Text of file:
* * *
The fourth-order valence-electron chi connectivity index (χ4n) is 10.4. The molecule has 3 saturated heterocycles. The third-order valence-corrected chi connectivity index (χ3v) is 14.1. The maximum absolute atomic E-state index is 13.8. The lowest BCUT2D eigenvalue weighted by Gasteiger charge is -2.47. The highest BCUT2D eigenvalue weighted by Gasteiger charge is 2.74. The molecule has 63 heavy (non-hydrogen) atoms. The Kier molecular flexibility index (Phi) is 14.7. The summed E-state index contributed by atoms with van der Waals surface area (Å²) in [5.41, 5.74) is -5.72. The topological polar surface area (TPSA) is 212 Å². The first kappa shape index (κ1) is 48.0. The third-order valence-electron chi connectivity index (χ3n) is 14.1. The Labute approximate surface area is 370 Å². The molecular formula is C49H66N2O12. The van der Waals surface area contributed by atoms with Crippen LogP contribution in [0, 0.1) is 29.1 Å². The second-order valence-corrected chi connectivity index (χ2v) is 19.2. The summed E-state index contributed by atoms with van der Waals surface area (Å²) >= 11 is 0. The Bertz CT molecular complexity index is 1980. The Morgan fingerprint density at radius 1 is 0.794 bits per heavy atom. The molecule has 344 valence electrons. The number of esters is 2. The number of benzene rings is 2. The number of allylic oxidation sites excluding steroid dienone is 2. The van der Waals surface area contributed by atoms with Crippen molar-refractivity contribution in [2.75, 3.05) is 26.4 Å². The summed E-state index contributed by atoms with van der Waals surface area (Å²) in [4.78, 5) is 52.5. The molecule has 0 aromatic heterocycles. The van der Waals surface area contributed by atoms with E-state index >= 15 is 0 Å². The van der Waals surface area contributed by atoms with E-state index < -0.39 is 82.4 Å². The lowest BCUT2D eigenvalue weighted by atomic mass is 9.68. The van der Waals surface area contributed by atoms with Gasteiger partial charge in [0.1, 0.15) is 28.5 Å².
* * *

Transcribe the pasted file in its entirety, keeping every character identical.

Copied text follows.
The fourth-order valence-electron chi connectivity index (χ4n) is 10.4. The molecule has 3 saturated heterocycles. The third-order valence-corrected chi connectivity index (χ3v) is 14.1. The maximum absolute atomic E-state index is 13.8. The lowest BCUT2D eigenvalue weighted by Gasteiger charge is -2.47. The highest BCUT2D eigenvalue weighted by Gasteiger charge is 2.74. The molecule has 63 heavy (non-hydrogen) atoms. The Kier molecular flexibility index (Phi) is 14.7. The summed E-state index contributed by atoms with van der Waals surface area (Å²) in [5.41, 5.74) is -5.72. The topological polar surface area (TPSA) is 212 Å². The first kappa shape index (κ1) is 48.0. The third-order valence-electron chi connectivity index (χ3n) is 14.1. The Labute approximate surface area is 370 Å². The molecular formula is C49H66N2O12. The van der Waals surface area contributed by atoms with Crippen LogP contribution in [0, 0.1) is 29.1 Å². The second-order valence-corrected chi connectivity index (χ2v) is 19.2. The summed E-state index contributed by atoms with van der Waals surface area (Å²) >= 11 is 0. The Bertz CT molecular complexity index is 1980. The Morgan fingerprint density at radius 1 is 0.794 bits per heavy atom. The molecule has 344 valence electrons. The number of esters is 2. The number of benzene rings is 2. The number of allylic oxidation sites excluding steroid dienone is 2. The van der Waals surface area contributed by atoms with Crippen molar-refractivity contribution in [2.75, 3.05) is 26.4 Å². The summed E-state index contributed by atoms with van der Waals surface area (Å²) in [4.78, 5) is 52.5. The molecule has 0 aromatic heterocycles. The van der Waals surface area contributed by atoms with E-state index >= 15 is 0 Å². The van der Waals surface area contributed by atoms with E-state index < -0.39 is 82.4 Å². The lowest BCUT2D eigenvalue weighted by atomic mass is 9.68. The van der Waals surface area contributed by atoms with Gasteiger partial charge in [0.1, 0.15) is 28.5 Å².